That said, I don't think there has been a report here of a fin keel falling off a C-25 in all these years. The studs and nuts for the early cast iron version are mild steel (stainless with the later lead keel), and can look bad at the heads, but apparently there's still enough steel there on these boats to hold the keel. Another concern, though, is the wood core at the bottom of the keel stub, that is supposed to strengthen the surface the keel is bolted to. That's part of the reason I would "goop" the existing bolts, as well as any new ones you add, to keep bilge water from seeping in. If you find rot in there when drilling, we should discuss it. In that case, it might be wise to fiberglass in a new composite core material right over the old bolts, and use it as the base for the new ones. But I'm just speculating--Catalina Yachts might have a better suggestion.




Dave, I already asked for professional support about this, I do not know the proper english term but it is one of those professional shops that build, repair, etc all kind of metal pieces, they seem to have everything (tools and materials) to do the job, and of course I might also get the CD kit,

I agree, will need to watch about the wood core, so I will report as I get there.

Thankyou for your time.

Victor Salcedo
1978 C25. #453. FK. SR. L.
CTYK0453M78C
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Stinkpotter
Master Marine Consultant

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Djibouti
8924 Posts

Response Posted - 12/22/2017 :  11:45:11  Show Profile
I bought Catalina Direct's full set of standing rigging--high quality and fit perfectly (I was told by the rigger) and has bronze open-body turnbuckles--the best way to go. My rigger declined to compete with the price (and didn't need the work)--he said to buy CD's and he'd install. I was glad to have a pro check out the whole rig.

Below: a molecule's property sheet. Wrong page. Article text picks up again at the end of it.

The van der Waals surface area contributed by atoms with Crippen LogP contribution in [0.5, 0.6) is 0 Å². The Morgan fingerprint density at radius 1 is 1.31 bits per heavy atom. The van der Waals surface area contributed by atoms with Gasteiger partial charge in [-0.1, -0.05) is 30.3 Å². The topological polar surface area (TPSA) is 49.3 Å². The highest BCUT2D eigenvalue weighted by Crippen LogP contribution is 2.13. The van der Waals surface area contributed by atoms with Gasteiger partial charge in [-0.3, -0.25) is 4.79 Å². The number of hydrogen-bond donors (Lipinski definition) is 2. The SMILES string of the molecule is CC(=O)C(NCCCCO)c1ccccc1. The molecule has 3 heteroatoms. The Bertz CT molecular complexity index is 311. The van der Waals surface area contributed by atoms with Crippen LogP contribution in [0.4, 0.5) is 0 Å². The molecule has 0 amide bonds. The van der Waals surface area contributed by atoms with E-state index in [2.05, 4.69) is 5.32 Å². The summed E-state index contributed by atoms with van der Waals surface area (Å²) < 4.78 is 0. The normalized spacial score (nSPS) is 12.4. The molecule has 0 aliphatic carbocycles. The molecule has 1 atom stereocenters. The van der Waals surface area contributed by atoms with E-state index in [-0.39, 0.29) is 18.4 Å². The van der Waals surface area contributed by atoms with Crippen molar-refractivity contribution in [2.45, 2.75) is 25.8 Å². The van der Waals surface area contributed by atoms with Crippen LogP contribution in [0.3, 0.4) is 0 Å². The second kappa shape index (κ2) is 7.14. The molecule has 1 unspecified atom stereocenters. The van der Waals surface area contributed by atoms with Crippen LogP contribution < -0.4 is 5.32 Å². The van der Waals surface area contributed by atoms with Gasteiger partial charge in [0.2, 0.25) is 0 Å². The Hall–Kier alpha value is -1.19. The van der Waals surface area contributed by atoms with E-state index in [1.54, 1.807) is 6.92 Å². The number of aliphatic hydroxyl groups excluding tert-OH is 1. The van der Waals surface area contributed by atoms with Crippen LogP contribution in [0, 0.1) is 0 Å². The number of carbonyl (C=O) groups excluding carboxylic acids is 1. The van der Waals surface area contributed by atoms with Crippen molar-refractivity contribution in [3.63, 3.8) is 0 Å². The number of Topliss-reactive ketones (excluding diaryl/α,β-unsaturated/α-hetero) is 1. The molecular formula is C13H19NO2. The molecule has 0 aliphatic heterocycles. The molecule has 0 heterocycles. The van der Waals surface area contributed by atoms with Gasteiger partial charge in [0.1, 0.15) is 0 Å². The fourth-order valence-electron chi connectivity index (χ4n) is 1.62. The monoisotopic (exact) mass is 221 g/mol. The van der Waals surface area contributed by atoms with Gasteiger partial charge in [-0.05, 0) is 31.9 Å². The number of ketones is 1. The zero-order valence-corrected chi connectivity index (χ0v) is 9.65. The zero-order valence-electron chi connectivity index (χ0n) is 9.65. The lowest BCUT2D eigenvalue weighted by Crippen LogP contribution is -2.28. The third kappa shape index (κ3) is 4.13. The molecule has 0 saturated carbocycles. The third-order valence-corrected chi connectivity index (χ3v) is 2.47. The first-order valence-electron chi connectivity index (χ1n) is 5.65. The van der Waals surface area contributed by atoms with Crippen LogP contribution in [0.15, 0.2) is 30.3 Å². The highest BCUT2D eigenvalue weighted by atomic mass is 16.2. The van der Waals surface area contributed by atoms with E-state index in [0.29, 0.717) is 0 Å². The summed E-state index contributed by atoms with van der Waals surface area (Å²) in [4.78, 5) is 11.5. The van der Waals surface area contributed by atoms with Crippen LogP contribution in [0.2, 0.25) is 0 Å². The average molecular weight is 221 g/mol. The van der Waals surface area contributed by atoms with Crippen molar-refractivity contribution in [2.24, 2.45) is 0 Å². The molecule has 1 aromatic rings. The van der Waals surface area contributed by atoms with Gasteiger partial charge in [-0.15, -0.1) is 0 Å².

Dave Bristle
Association "Port Captain" for Mystic/Stonington CT
PO of 1985 C-25 SR/FK #5032 Passage, ex-OUPV,
Now on Eastern 27 $+!nkp*+ Sarge
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VictorS
1st Mate

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Mexico
32 Posts

Response Posted - 01/28/2019 :  20:16:19  Show Profile
Hi All,

On my keel bolts issue. I have found different water leaks (from windows and deck hardware) which I will take care later (by now I have her totally covered with a waterproof tarp, yes that big).

I just do not figure it out, why the design (maybe is not the regular design but just the boat I got) allows water to arrive to the bilge from the compartments below seats? As you will see in the further pictures, having the compartment near the compression post totally closed and sealed would perfectly allow to stop water getting to the bilge which I think is quite critical since that is the location of the keel bolts, highly critical. I just don´t get it.

Ok, so in the next pic you can see I had pretty rotten wood where the bilge ends (bow side). My concern was if that wood connects with the wood core in the stub.





No, it does not connect with the wood core in the stub at any side. Why a piece of wood is needed in that area?

Once cleaned (picture below - note the wood stained the fiberglass but it is totally removed) (the Makita multitool made it easy as the area is difficult to work in, of course with the shop vac also) I am positive I have removed all of the rotten wood in the area, and I am ready to have it replaced if it is a must (which kind of wood do I need?) and have it again covered with fiberglass, etc.



Next picture is a top view from the seat compartment which I intend to have totally closed (fiberglass) and sealed, so no further water makes it to the bilge; only if I receive no further advice about not to do so. I would prefer to deal with water under the seat but not in the bilge area.